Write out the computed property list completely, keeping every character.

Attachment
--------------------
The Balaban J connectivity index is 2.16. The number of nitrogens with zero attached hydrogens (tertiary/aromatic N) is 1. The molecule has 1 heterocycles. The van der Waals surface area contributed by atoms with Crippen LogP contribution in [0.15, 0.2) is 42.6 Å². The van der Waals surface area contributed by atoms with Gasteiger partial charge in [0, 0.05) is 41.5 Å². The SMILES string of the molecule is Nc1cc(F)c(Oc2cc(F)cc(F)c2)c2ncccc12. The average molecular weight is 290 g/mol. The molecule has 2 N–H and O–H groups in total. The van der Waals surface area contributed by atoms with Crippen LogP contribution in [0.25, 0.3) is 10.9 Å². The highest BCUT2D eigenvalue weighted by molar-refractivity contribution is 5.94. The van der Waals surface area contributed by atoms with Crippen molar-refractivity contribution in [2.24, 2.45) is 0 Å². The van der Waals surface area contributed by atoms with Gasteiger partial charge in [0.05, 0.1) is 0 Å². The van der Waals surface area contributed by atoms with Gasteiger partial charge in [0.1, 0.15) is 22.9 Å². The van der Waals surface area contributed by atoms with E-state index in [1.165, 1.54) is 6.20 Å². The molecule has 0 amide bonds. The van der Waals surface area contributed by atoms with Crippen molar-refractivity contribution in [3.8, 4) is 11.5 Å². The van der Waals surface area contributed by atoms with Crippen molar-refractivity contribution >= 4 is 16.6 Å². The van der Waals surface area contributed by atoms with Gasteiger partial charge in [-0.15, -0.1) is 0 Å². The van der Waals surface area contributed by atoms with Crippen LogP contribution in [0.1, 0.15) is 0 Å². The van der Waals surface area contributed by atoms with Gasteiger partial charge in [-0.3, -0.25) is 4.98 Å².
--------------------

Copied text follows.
The Balaban J connectivity index is 2.16. The number of nitrogens with zero attached hydrogens (tertiary/aromatic N) is 1. The molecule has 1 heterocycles. The van der Waals surface area contributed by atoms with Crippen LogP contribution in [0.15, 0.2) is 42.6 Å². The van der Waals surface area contributed by atoms with Gasteiger partial charge in [0, 0.05) is 41.5 Å². The SMILES string of the molecule is Nc1cc(F)c(Oc2cc(F)cc(F)c2)c2ncccc12. The average molecular weight is 290 g/mol. The molecule has 2 N–H and O–H groups in total. The van der Waals surface area contributed by atoms with Crippen LogP contribution in [0.25, 0.3) is 10.9 Å². The highest BCUT2D eigenvalue weighted by molar-refractivity contribution is 5.94. The van der Waals surface area contributed by atoms with Crippen molar-refractivity contribution in [2.24, 2.45) is 0 Å². The van der Waals surface area contributed by atoms with Gasteiger partial charge in [0.05, 0.1) is 0 Å². The van der Waals surface area contributed by atoms with Gasteiger partial charge in [0.1, 0.15) is 22.9 Å². The van der Waals surface area contributed by atoms with E-state index in [1.165, 1.54) is 6.20 Å². The molecule has 0 amide bonds. The van der Waals surface area contributed by atoms with Crippen molar-refractivity contribution in [3.8, 4) is 11.5 Å². The van der Waals surface area contributed by atoms with Crippen molar-refractivity contribution >= 4 is 16.6 Å². The van der Waals surface area contributed by atoms with Gasteiger partial charge in [-0.15, -0.1) is 0 Å². The van der Waals surface area contributed by atoms with Crippen LogP contribution in [0.1, 0.15) is 0 Å². The van der Waals surface area contributed by atoms with Gasteiger partial charge in [-0.3, -0.25) is 4.98 Å².